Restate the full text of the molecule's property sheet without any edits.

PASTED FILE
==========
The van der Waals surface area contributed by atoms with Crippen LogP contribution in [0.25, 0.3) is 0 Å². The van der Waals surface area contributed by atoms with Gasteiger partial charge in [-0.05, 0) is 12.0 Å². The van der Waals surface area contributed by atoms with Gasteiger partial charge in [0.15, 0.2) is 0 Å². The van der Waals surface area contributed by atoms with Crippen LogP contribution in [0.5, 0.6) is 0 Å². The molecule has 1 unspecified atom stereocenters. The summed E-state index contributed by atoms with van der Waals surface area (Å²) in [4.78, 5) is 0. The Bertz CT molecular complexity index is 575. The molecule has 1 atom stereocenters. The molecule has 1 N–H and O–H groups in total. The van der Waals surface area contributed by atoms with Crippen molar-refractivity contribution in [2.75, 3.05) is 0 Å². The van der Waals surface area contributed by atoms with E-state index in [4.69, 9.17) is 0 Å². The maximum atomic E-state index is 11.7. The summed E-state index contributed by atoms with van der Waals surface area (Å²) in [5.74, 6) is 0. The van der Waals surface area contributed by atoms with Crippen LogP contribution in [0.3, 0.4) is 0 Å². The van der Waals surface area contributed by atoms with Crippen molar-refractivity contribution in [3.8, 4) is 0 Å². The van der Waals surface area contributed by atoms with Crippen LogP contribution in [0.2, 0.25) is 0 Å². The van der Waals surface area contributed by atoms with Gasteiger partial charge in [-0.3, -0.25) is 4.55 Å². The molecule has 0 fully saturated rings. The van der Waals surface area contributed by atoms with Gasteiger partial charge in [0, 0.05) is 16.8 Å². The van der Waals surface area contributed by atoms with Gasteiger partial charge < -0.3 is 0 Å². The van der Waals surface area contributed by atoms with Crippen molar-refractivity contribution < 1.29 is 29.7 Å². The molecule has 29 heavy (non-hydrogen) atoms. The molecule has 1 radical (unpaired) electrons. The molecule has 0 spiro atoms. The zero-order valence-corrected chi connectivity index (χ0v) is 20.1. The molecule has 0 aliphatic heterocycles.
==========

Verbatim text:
The van der Waals surface area contributed by atoms with Crippen LogP contribution in [0.25, 0.3) is 0 Å². The van der Waals surface area contributed by atoms with Gasteiger partial charge in [-0.05, 0) is 12.0 Å². The van der Waals surface area contributed by atoms with Gasteiger partial charge in [0.15, 0.2) is 0 Å². The van der Waals surface area contributed by atoms with Crippen LogP contribution in [0.5, 0.6) is 0 Å². The molecule has 1 unspecified atom stereocenters. The summed E-state index contributed by atoms with van der Waals surface area (Å²) in [4.78, 5) is 0. The Bertz CT molecular complexity index is 575. The molecule has 1 atom stereocenters. The molecule has 1 N–H and O–H groups in total. The van der Waals surface area contributed by atoms with Crippen molar-refractivity contribution in [2.75, 3.05) is 0 Å². The van der Waals surface area contributed by atoms with E-state index in [4.69, 9.17) is 0 Å². The maximum atomic E-state index is 11.7. The summed E-state index contributed by atoms with van der Waals surface area (Å²) in [5.74, 6) is 0. The van der Waals surface area contributed by atoms with Crippen LogP contribution in [0.3, 0.4) is 0 Å². The van der Waals surface area contributed by atoms with Crippen molar-refractivity contribution in [3.8, 4) is 0 Å². The van der Waals surface area contributed by atoms with Crippen LogP contribution in [0.2, 0.25) is 0 Å². The van der Waals surface area contributed by atoms with Gasteiger partial charge in [-0.3, -0.25) is 4.55 Å². The molecule has 0 fully saturated rings. The van der Waals surface area contributed by atoms with Gasteiger partial charge in [0, 0.05) is 16.8 Å². The van der Waals surface area contributed by atoms with Gasteiger partial charge < -0.3 is 0 Å². The van der Waals surface area contributed by atoms with Crippen molar-refractivity contribution < 1.29 is 29.7 Å². The molecule has 29 heavy (non-hydrogen) atoms. The molecule has 1 radical (unpaired) electrons. The molecule has 0 spiro atoms. The zero-order valence-corrected chi connectivity index (χ0v) is 20.1. The molecule has 0 aliphatic heterocycles.